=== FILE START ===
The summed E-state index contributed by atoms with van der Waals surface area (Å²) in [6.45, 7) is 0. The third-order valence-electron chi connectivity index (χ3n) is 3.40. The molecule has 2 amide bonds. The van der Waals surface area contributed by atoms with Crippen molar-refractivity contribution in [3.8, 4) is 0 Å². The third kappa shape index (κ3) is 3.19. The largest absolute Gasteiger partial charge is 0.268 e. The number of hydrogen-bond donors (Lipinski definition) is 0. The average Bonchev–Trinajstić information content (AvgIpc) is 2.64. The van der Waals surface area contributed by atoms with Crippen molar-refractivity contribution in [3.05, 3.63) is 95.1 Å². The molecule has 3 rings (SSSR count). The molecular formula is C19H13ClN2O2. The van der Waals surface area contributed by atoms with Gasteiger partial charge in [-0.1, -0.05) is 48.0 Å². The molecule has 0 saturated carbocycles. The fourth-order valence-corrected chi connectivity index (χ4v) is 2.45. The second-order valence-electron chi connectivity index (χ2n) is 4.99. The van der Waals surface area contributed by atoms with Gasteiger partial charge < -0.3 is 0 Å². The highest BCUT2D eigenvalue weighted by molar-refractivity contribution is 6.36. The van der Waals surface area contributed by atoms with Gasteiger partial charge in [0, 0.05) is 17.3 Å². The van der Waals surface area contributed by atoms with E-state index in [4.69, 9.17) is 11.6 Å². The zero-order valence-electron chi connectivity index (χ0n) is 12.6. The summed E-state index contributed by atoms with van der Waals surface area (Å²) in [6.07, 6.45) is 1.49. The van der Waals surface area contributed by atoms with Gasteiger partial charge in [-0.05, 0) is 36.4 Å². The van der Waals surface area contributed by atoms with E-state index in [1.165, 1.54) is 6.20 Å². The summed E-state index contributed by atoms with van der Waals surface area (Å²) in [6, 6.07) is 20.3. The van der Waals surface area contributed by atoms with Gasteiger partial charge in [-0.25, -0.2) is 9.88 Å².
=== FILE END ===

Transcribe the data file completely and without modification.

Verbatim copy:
The summed E-state index contributed by atoms with van der Waals surface area (Å²) in [6.45, 7) is 0. The third-order valence-electron chi connectivity index (χ3n) is 3.40. The molecule has 2 amide bonds. The van der Waals surface area contributed by atoms with Crippen molar-refractivity contribution in [3.8, 4) is 0 Å². The third kappa shape index (κ3) is 3.19. The largest absolute Gasteiger partial charge is 0.268 e. The number of hydrogen-bond donors (Lipinski definition) is 0. The average Bonchev–Trinajstić information content (AvgIpc) is 2.64. The van der Waals surface area contributed by atoms with Crippen molar-refractivity contribution in [3.05, 3.63) is 95.1 Å². The molecule has 3 rings (SSSR count). The molecular formula is C19H13ClN2O2. The van der Waals surface area contributed by atoms with Gasteiger partial charge in [-0.1, -0.05) is 48.0 Å². The molecule has 0 saturated carbocycles. The fourth-order valence-corrected chi connectivity index (χ4v) is 2.45. The second-order valence-electron chi connectivity index (χ2n) is 4.99. The van der Waals surface area contributed by atoms with Gasteiger partial charge < -0.3 is 0 Å². The highest BCUT2D eigenvalue weighted by molar-refractivity contribution is 6.36. The van der Waals surface area contributed by atoms with Gasteiger partial charge in [0, 0.05) is 17.3 Å². The van der Waals surface area contributed by atoms with E-state index in [4.69, 9.17) is 11.6 Å². The zero-order valence-electron chi connectivity index (χ0n) is 12.6. The summed E-state index contributed by atoms with van der Waals surface area (Å²) in [6.07, 6.45) is 1.49. The van der Waals surface area contributed by atoms with Gasteiger partial charge in [-0.05, 0) is 36.4 Å². The van der Waals surface area contributed by atoms with E-state index in [1.165, 1.54) is 6.20 Å². The summed E-state index contributed by atoms with van der Waals surface area (Å²) in [6, 6.07) is 20.3. The van der Waals surface area contributed by atoms with Gasteiger partial charge in [-0.25, -0.2) is 9.88 Å².